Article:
Global Asbestos Awareness Week is an annual initiative to help prevent asbestos exposure. Participants teach people about the ongoing risk of exposure around the world. They also advocate for stronger safety laws and regulations.
More than 60 countries have national asbestos bans. This leaves more than one hundred countries where asbestos is still legal. Global Asbestos Awareness Week is a time for working toward a future where no one is unnecessarily exposed to asbestos.
Risk of Asbestos Exposure Still Exists Around the Globe
Asbestos exposure is a continuing risk around the world. In 2021, global mine production of asbestos was estimated to be more than one million tons. The latest data places annual global consumption at approximately 1.2 million tons.
Scientific evidence that asbestos exposure causes cancer has existed since at least the 1960s.
Asbestos-related diseases continue to kill more than 200,000 people globally each year. The large majority of these deaths are caused by work-related exposure. The actual number of asbestos-related deaths may be higher than the official number. Cases can go unreported or be misdiagnosed.
Global Asbestos Awareness Week Organizers Advocate a Global Asbestos Ban
The Asbestos Disease Awareness Organization (ADAO) sponsors the awareness week initiative. ADAO advocates for a ban on all mining, manufacturing and use of asbestos worldwide. Another key goal is to teach people about asbestos safety. This can help people avoid exposure.
Goals of Global Asbestos Awareness Week
- Advocate for better compliance with existing asbestos laws and regulations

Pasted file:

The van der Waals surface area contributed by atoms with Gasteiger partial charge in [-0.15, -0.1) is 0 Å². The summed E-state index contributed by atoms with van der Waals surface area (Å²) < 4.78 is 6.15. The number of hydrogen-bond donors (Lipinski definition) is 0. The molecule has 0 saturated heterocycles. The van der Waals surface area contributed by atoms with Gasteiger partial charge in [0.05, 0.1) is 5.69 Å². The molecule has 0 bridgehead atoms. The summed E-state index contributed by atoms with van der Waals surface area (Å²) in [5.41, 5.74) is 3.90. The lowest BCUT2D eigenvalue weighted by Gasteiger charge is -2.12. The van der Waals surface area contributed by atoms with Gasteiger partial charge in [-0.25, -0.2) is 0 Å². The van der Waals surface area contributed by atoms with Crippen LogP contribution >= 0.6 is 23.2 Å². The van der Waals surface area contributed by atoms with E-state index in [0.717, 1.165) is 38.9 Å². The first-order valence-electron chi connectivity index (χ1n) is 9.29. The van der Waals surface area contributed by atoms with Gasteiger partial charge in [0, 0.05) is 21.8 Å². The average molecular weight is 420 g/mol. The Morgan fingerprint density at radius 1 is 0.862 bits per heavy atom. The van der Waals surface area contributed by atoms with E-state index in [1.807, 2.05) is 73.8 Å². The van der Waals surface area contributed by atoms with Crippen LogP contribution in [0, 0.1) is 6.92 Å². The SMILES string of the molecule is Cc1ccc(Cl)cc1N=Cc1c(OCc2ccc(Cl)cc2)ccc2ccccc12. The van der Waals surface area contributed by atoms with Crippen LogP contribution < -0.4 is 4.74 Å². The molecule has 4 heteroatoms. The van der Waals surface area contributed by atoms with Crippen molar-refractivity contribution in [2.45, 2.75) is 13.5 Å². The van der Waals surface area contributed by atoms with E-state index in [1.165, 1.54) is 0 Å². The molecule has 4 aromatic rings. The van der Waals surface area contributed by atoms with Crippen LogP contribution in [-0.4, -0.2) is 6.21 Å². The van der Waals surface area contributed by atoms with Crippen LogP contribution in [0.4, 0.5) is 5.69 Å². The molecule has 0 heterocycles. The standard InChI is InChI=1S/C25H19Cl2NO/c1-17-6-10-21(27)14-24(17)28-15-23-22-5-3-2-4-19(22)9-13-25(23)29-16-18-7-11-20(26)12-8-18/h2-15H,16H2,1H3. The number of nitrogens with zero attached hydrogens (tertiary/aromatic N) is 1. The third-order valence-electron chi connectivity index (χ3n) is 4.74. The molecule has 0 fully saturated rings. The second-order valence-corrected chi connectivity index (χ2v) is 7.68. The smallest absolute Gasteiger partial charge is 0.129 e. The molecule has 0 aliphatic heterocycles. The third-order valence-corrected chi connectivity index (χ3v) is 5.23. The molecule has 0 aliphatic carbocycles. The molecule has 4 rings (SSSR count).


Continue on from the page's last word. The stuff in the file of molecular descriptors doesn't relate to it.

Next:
- Advocate for stricter asbestos laws and regulations, including national asbestos bans
- Increase awareness of the dangers of asbestos exposure
- Increase awareness of safety measures to manage asbestos products and asbestos in buildings
It is also important to be aware of the victims of asbestos exposure. Asbestos exposure can lead to diseases such as mesothelioma cancer. After initial exposure, it can take a long time for the appearance of an asbestos disease. A person exposed to asbestos in 2022 may not develop an asbestos-related condition for decades. Even if a global ban occurs, asbestos-related diseases will continue to be a global problem. It is important to support advances in treating these diseases.
Developments Toward an Asbestos-Free Future
A lot of work remains to create a world where people are safe from asbestos exposure. But there are reasons to believe that the goals of Global Asbestos Awareness Week are achievable. This week is also a time to celebrate achievements and hope for a better, safer future.
The EPA Proposes a Chrysotile Asbestos Ban
On April 5, 2022, the Environmental Protection Agency (EPA) proposed a rule that would ban current uses of chrysotile asbestos in the United States. This proposed ban comes after release of the agency’s risk evaluation for chrysotile asbestos. The EPA determined all of the current uses of chrysotile asbestos posed an unreasonable risk to health.
The EPA is currently evaluating the other types of asbestos, including legacy uses of the mineral. That evaluation is expected to be complete by December 2024.
In addition to potential new regulations, frameworks exist to help achieve a global ban. Two international conventions offer guidelines for national asbestos bans:
- The International Labor Organization (ILO) C162 Asbestos Convention
- The United Nations (UN) Basel Convention
Countries that adopt these conventions are more likely to establish an asbestos ban than those that do not adopt them.
There have also been developments in treating asbestos-related diseases. In 2021, advances in immunotherapy and surgery helped improve outcomes for mesothelioma patients. Scientists are continuing to look for ways to improve treatment and extend patient survival.
What Can You Do to Increase Asbestos Awareness?
There are several things individuals can do to increase asbestos awareness, including:
- Encouraging politicians to pass stricter asbestos laws and regulations
- Sharing information about asbestos awareness on social media
- Signing petitions to create national asbestos bans
Every Global Asbestos Awareness Week is a chance to work toward a safer future for everyone.